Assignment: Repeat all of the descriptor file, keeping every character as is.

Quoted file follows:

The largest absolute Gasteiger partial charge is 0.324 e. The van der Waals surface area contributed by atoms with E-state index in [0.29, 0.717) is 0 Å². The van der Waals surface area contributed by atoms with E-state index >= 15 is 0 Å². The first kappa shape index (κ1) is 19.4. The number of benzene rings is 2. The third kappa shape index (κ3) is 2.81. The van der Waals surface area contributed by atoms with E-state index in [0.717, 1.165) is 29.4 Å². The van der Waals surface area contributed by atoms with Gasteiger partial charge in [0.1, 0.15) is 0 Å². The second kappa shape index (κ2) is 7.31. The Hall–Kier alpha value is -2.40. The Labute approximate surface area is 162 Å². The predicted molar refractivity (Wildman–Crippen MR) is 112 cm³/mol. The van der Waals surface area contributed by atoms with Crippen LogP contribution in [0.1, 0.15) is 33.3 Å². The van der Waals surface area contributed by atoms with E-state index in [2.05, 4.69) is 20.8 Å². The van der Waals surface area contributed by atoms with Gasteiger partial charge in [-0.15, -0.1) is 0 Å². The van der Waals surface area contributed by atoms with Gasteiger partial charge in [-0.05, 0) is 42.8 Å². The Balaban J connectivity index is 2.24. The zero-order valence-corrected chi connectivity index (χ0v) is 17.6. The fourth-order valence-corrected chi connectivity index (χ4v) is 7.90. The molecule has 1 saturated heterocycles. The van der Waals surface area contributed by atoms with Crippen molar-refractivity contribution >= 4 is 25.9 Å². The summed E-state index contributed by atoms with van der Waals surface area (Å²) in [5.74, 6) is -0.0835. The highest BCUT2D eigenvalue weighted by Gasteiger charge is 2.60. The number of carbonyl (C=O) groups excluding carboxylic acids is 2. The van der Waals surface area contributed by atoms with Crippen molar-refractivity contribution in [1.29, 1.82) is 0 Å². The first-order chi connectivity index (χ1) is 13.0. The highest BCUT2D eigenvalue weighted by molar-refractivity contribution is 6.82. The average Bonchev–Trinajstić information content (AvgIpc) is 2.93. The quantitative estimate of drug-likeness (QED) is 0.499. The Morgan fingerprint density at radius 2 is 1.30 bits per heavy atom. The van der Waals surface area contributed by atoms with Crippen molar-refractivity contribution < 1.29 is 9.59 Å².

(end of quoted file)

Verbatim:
The largest absolute Gasteiger partial charge is 0.324 e. The van der Waals surface area contributed by atoms with E-state index in [0.29, 0.717) is 0 Å². The van der Waals surface area contributed by atoms with E-state index >= 15 is 0 Å². The first kappa shape index (κ1) is 19.4. The number of benzene rings is 2. The third kappa shape index (κ3) is 2.81. The van der Waals surface area contributed by atoms with E-state index in [0.717, 1.165) is 29.4 Å². The van der Waals surface area contributed by atoms with Gasteiger partial charge in [0.1, 0.15) is 0 Å². The second kappa shape index (κ2) is 7.31. The Hall–Kier alpha value is -2.40. The Labute approximate surface area is 162 Å². The predicted molar refractivity (Wildman–Crippen MR) is 112 cm³/mol. The van der Waals surface area contributed by atoms with Crippen LogP contribution in [0.1, 0.15) is 33.3 Å². The van der Waals surface area contributed by atoms with E-state index in [2.05, 4.69) is 20.8 Å². The van der Waals surface area contributed by atoms with Gasteiger partial charge in [-0.15, -0.1) is 0 Å². The van der Waals surface area contributed by atoms with Gasteiger partial charge in [-0.05, 0) is 42.8 Å². The Balaban J connectivity index is 2.24. The zero-order valence-corrected chi connectivity index (χ0v) is 17.6. The fourth-order valence-corrected chi connectivity index (χ4v) is 7.90. The molecule has 1 saturated heterocycles. The van der Waals surface area contributed by atoms with Crippen molar-refractivity contribution >= 4 is 25.9 Å². The summed E-state index contributed by atoms with van der Waals surface area (Å²) in [5.74, 6) is -0.0835. The highest BCUT2D eigenvalue weighted by Gasteiger charge is 2.60. The number of carbonyl (C=O) groups excluding carboxylic acids is 2. The van der Waals surface area contributed by atoms with Crippen molar-refractivity contribution in [1.29, 1.82) is 0 Å². The first-order chi connectivity index (χ1) is 13.0. The highest BCUT2D eigenvalue weighted by molar-refractivity contribution is 6.82. The average Bonchev–Trinajstić information content (AvgIpc) is 2.93. The quantitative estimate of drug-likeness (QED) is 0.499. The Morgan fingerprint density at radius 2 is 1.30 bits per heavy atom. The van der Waals surface area contributed by atoms with Crippen molar-refractivity contribution < 1.29 is 9.59 Å².